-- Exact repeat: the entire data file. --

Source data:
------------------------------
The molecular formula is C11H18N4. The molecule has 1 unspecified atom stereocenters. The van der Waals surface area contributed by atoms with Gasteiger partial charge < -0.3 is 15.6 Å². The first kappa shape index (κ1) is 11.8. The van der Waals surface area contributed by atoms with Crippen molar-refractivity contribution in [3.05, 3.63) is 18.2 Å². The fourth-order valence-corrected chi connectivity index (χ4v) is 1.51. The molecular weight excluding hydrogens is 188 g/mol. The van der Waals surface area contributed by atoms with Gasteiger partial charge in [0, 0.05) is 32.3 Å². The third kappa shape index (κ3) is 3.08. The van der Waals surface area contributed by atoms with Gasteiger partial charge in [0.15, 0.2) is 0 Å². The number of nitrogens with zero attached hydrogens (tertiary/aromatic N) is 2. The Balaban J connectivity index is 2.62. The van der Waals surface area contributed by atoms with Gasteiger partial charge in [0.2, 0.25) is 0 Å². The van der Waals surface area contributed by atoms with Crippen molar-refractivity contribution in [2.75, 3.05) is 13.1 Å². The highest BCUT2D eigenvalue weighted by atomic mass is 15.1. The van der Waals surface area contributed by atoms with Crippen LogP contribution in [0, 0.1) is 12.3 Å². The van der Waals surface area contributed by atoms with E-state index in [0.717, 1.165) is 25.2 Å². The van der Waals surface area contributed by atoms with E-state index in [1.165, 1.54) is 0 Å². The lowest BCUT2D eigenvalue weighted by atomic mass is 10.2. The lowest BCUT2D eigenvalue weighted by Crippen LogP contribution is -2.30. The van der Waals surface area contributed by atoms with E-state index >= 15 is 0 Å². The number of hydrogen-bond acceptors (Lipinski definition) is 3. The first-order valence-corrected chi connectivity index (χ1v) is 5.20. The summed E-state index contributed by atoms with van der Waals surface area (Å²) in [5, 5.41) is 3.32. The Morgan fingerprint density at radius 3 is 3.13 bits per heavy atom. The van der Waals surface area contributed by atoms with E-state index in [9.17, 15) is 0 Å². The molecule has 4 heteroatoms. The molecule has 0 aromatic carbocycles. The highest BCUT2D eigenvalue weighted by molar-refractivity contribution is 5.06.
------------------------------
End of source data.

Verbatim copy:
The molecular formula is C11H18N4. The molecule has 1 unspecified atom stereocenters. The van der Waals surface area contributed by atoms with Gasteiger partial charge < -0.3 is 15.6 Å². The first kappa shape index (κ1) is 11.8. The van der Waals surface area contributed by atoms with Crippen molar-refractivity contribution in [3.05, 3.63) is 18.2 Å². The fourth-order valence-corrected chi connectivity index (χ4v) is 1.51. The molecular weight excluding hydrogens is 188 g/mol. The van der Waals surface area contributed by atoms with Gasteiger partial charge in [0, 0.05) is 32.3 Å². The third kappa shape index (κ3) is 3.08. The van der Waals surface area contributed by atoms with Gasteiger partial charge in [0.15, 0.2) is 0 Å². The number of nitrogens with zero attached hydrogens (tertiary/aromatic N) is 2. The Balaban J connectivity index is 2.62. The van der Waals surface area contributed by atoms with Gasteiger partial charge in [0.2, 0.25) is 0 Å². The van der Waals surface area contributed by atoms with Crippen molar-refractivity contribution in [2.75, 3.05) is 13.1 Å². The highest BCUT2D eigenvalue weighted by atomic mass is 15.1. The van der Waals surface area contributed by atoms with Crippen LogP contribution in [0, 0.1) is 12.3 Å². The van der Waals surface area contributed by atoms with E-state index in [0.717, 1.165) is 25.2 Å². The van der Waals surface area contributed by atoms with E-state index in [1.165, 1.54) is 0 Å². The lowest BCUT2D eigenvalue weighted by atomic mass is 10.2. The lowest BCUT2D eigenvalue weighted by Crippen LogP contribution is -2.30. The van der Waals surface area contributed by atoms with E-state index >= 15 is 0 Å². The number of hydrogen-bond acceptors (Lipinski definition) is 3. The first-order valence-corrected chi connectivity index (χ1v) is 5.20. The summed E-state index contributed by atoms with van der Waals surface area (Å²) in [5, 5.41) is 3.32. The Morgan fingerprint density at radius 3 is 3.13 bits per heavy atom. The van der Waals surface area contributed by atoms with E-state index in [9.17, 15) is 0 Å². The molecule has 4 heteroatoms. The molecule has 0 aromatic carbocycles. The highest BCUT2D eigenvalue weighted by molar-refractivity contribution is 5.06.